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Lolos

LOLOS, the name given by the Chinese to a large tribe of aborigines who inhabit the greater part of southern Szechuen. Their home is in the mountainous country called Taliang shan, which lies between the Yangtsze river on the east and the Kien ch'ang valley on the west, in south Szechuen, but they are found in scattered communities as far south as the Burmese frontier, and west to the Mekong. There seems no reason to doubt that they were, like the Miaotze, one of the aboriginal tribes of China, driven southwards by the advancing flood of Chinese. The name is said to be a Chinese corruption of Lulu, the name of a former chieftain of a tribe who called themselves Nersu. Their language, like the Chinese, is monosyllabic and probably ideographic, and the characters bear a certain resemblance to Chinese. No literature, however, worthy of the name is known to exist, and few can read and write. Politically they are divided into tribes, each under the government of a hereditary chieftain. The community consists of three classes, the " blackbones" or nobles, the " whitebones " or plebeians, and the viatze or slaves. The last are mostly Chinese captured in forays, or the descendants of such captives. Within Lolo-land proper, which covers some 1 1 ,000 sq.m., the Chinese government exercises no jurisdiction. The Lolos make frequent raids on their unarmed Chinese neighbours. They cultivate wheat, barley and millet, but little rice. They have some knowledge of metals, making their own tools and weapons. Women are said to be held in respect, and may become chiefs of the tribes. They do not intermarry with Chinese.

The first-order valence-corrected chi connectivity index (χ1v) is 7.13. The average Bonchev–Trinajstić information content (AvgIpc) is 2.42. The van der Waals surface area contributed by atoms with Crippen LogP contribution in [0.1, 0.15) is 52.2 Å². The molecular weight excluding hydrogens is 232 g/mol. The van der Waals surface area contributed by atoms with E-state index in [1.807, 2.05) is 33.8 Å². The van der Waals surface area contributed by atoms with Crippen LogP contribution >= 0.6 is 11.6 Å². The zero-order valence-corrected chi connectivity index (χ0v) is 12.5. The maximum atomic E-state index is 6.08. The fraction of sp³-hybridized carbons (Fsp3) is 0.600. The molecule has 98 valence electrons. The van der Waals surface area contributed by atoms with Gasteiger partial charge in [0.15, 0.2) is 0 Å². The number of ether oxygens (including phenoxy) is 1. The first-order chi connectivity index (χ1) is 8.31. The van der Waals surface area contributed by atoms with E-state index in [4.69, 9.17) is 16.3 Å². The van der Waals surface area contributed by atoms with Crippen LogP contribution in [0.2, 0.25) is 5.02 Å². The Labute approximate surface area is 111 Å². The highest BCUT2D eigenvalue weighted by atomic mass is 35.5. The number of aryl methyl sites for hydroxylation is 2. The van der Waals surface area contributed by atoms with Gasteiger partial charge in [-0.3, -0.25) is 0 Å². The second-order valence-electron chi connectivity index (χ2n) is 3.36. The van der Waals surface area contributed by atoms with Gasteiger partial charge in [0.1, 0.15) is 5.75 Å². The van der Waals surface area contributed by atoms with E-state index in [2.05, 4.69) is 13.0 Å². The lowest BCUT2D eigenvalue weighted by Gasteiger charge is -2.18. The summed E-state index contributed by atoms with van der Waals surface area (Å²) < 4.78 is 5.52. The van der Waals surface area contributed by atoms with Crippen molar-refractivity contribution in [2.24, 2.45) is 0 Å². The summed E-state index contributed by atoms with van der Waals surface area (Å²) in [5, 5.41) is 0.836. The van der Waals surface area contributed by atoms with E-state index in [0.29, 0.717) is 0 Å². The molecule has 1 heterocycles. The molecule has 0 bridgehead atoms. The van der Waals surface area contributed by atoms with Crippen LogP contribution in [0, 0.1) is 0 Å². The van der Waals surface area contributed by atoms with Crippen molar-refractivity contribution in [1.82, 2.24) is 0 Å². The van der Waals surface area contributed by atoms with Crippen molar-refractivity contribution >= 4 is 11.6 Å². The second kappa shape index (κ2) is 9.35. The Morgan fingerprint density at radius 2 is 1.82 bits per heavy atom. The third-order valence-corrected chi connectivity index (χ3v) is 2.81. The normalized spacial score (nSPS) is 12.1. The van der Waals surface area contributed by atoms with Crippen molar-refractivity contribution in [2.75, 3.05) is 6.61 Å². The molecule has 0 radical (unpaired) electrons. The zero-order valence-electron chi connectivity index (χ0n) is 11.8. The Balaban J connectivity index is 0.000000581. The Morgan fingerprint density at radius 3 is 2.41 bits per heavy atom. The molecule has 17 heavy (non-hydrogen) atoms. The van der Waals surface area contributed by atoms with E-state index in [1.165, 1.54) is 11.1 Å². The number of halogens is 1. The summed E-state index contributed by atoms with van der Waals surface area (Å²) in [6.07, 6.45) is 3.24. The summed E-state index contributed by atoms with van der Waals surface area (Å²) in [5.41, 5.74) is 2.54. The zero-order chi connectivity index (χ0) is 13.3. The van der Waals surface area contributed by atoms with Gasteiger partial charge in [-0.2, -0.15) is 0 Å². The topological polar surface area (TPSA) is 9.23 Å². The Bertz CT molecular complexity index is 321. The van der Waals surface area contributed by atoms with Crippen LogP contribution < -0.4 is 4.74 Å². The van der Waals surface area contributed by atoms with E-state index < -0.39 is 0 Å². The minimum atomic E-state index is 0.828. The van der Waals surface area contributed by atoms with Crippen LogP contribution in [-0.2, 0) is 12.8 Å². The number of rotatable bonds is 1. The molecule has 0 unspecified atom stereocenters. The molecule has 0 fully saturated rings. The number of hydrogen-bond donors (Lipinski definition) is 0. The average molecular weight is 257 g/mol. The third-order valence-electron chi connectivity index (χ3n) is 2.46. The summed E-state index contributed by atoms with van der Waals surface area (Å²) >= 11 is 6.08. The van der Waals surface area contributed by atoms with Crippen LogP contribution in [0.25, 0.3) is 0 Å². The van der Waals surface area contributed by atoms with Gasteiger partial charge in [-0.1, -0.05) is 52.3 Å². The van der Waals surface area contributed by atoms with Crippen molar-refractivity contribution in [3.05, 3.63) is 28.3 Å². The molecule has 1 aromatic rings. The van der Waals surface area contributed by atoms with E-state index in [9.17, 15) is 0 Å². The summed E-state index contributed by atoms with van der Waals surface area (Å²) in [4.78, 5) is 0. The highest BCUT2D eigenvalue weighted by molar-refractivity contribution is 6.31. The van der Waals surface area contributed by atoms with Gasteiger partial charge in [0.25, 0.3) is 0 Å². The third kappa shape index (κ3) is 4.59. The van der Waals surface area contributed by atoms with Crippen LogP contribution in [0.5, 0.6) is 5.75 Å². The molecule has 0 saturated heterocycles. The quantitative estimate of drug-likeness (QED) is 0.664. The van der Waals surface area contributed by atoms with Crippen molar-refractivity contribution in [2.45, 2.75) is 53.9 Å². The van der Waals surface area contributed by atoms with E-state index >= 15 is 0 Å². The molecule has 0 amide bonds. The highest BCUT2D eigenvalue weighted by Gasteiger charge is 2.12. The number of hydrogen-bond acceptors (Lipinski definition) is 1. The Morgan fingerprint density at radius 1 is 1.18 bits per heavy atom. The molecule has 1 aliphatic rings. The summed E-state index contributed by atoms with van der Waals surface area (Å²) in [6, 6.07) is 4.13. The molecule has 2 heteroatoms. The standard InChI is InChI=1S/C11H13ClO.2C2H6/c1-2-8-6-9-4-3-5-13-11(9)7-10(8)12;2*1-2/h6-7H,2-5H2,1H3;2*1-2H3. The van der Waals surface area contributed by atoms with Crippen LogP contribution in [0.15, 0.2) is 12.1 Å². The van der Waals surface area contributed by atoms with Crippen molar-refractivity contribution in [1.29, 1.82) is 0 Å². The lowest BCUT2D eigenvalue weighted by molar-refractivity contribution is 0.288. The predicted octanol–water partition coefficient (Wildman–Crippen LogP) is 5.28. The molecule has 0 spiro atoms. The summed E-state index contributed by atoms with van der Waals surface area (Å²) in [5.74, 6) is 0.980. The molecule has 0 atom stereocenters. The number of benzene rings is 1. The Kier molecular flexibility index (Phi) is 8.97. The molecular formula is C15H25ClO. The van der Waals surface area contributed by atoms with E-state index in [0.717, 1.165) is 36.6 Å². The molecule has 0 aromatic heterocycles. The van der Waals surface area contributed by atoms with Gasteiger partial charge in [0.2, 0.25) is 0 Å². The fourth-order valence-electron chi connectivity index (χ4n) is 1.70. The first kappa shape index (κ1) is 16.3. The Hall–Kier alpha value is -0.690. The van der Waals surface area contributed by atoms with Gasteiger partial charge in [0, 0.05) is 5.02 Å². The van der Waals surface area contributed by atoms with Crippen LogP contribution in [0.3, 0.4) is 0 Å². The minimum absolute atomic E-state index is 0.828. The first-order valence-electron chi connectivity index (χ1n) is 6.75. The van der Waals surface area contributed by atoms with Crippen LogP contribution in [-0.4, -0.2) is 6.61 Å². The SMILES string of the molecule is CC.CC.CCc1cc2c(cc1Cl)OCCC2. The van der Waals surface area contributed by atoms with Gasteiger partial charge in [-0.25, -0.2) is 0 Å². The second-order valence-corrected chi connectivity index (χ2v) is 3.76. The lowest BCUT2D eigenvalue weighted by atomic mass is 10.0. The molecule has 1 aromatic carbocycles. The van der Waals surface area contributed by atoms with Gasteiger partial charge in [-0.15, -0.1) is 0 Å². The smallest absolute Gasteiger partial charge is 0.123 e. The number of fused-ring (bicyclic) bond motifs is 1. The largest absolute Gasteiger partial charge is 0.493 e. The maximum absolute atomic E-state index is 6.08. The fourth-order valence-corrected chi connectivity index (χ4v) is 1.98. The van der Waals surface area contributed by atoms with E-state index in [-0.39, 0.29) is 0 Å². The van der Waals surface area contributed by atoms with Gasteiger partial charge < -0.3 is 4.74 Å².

See A. F. Legendre, " Les Lolos. Etude ethnologique et anthropologique," in T'oung Poo II., vol. x. (1909); E. C. Baber, Royal Geog. Society Sup. Papers, vol. i. (London, 1882); F. S. A. Bourne, Blue Book, China, No. i (1888); A. Hosie, Three Years in Western China (London, 1897).

Note - this article incorporates content from Encyclopaedia Britannica, Eleventh Edition, (1910-1911)

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